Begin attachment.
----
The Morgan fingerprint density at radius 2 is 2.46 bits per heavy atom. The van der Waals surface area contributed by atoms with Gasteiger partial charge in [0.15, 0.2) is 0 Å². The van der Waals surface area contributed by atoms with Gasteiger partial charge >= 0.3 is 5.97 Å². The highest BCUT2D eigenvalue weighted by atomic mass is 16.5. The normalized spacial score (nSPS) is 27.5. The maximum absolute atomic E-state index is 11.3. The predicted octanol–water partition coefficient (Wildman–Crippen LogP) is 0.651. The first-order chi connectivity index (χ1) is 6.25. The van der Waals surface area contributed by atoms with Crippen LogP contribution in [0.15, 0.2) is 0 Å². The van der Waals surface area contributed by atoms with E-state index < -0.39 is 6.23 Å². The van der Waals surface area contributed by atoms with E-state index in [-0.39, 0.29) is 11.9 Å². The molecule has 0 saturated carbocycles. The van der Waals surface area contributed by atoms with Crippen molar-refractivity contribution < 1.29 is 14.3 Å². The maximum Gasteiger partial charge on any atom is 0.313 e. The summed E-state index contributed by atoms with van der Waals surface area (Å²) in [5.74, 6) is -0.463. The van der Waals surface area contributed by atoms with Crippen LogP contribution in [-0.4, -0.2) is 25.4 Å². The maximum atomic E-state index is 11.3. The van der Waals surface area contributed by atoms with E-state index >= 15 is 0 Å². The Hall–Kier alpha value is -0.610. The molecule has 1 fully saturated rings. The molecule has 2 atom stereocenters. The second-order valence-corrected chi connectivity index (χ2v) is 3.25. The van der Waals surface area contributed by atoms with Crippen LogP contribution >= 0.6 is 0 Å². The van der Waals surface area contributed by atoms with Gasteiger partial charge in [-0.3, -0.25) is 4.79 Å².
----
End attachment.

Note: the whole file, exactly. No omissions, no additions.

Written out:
The Morgan fingerprint density at radius 2 is 2.46 bits per heavy atom. The van der Waals surface area contributed by atoms with Gasteiger partial charge in [0.15, 0.2) is 0 Å². The van der Waals surface area contributed by atoms with Gasteiger partial charge >= 0.3 is 5.97 Å². The highest BCUT2D eigenvalue weighted by atomic mass is 16.5. The normalized spacial score (nSPS) is 27.5. The maximum absolute atomic E-state index is 11.3. The predicted octanol–water partition coefficient (Wildman–Crippen LogP) is 0.651. The first-order chi connectivity index (χ1) is 6.25. The van der Waals surface area contributed by atoms with Crippen LogP contribution in [0.15, 0.2) is 0 Å². The van der Waals surface area contributed by atoms with E-state index < -0.39 is 6.23 Å². The van der Waals surface area contributed by atoms with E-state index in [-0.39, 0.29) is 11.9 Å². The molecule has 0 saturated carbocycles. The van der Waals surface area contributed by atoms with Crippen molar-refractivity contribution < 1.29 is 14.3 Å². The maximum Gasteiger partial charge on any atom is 0.313 e. The summed E-state index contributed by atoms with van der Waals surface area (Å²) in [5.74, 6) is -0.463. The van der Waals surface area contributed by atoms with Crippen LogP contribution in [-0.4, -0.2) is 25.4 Å². The maximum atomic E-state index is 11.3. The van der Waals surface area contributed by atoms with E-state index >= 15 is 0 Å². The Hall–Kier alpha value is -0.610. The molecule has 1 fully saturated rings. The molecule has 2 atom stereocenters. The second-order valence-corrected chi connectivity index (χ2v) is 3.25. The van der Waals surface area contributed by atoms with Crippen LogP contribution >= 0.6 is 0 Å². The van der Waals surface area contributed by atoms with Gasteiger partial charge in [-0.3, -0.25) is 4.79 Å².